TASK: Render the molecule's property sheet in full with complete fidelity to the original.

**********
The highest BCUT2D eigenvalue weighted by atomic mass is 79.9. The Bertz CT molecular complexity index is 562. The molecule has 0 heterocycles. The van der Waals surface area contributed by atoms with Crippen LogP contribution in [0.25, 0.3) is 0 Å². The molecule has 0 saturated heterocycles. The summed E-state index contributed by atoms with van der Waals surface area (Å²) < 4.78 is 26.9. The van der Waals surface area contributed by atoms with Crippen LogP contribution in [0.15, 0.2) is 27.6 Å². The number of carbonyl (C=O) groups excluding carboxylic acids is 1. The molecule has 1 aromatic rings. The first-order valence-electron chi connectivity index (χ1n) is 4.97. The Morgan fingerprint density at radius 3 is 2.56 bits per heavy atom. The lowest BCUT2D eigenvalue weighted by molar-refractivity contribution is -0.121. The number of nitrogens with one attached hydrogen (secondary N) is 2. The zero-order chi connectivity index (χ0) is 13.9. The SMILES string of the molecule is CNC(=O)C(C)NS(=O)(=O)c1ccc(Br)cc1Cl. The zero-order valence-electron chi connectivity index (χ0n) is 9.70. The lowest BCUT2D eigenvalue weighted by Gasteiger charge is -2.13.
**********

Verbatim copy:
The highest BCUT2D eigenvalue weighted by atomic mass is 79.9. The Bertz CT molecular complexity index is 562. The molecule has 0 heterocycles. The van der Waals surface area contributed by atoms with Crippen LogP contribution in [0.25, 0.3) is 0 Å². The molecule has 0 saturated heterocycles. The summed E-state index contributed by atoms with van der Waals surface area (Å²) < 4.78 is 26.9. The van der Waals surface area contributed by atoms with Crippen LogP contribution in [0.15, 0.2) is 27.6 Å². The number of carbonyl (C=O) groups excluding carboxylic acids is 1. The molecule has 1 aromatic rings. The first-order valence-electron chi connectivity index (χ1n) is 4.97. The Morgan fingerprint density at radius 3 is 2.56 bits per heavy atom. The lowest BCUT2D eigenvalue weighted by molar-refractivity contribution is -0.121. The number of nitrogens with one attached hydrogen (secondary N) is 2. The zero-order chi connectivity index (χ0) is 13.9. The SMILES string of the molecule is CNC(=O)C(C)NS(=O)(=O)c1ccc(Br)cc1Cl. The zero-order valence-electron chi connectivity index (χ0n) is 9.70. The lowest BCUT2D eigenvalue weighted by Gasteiger charge is -2.13.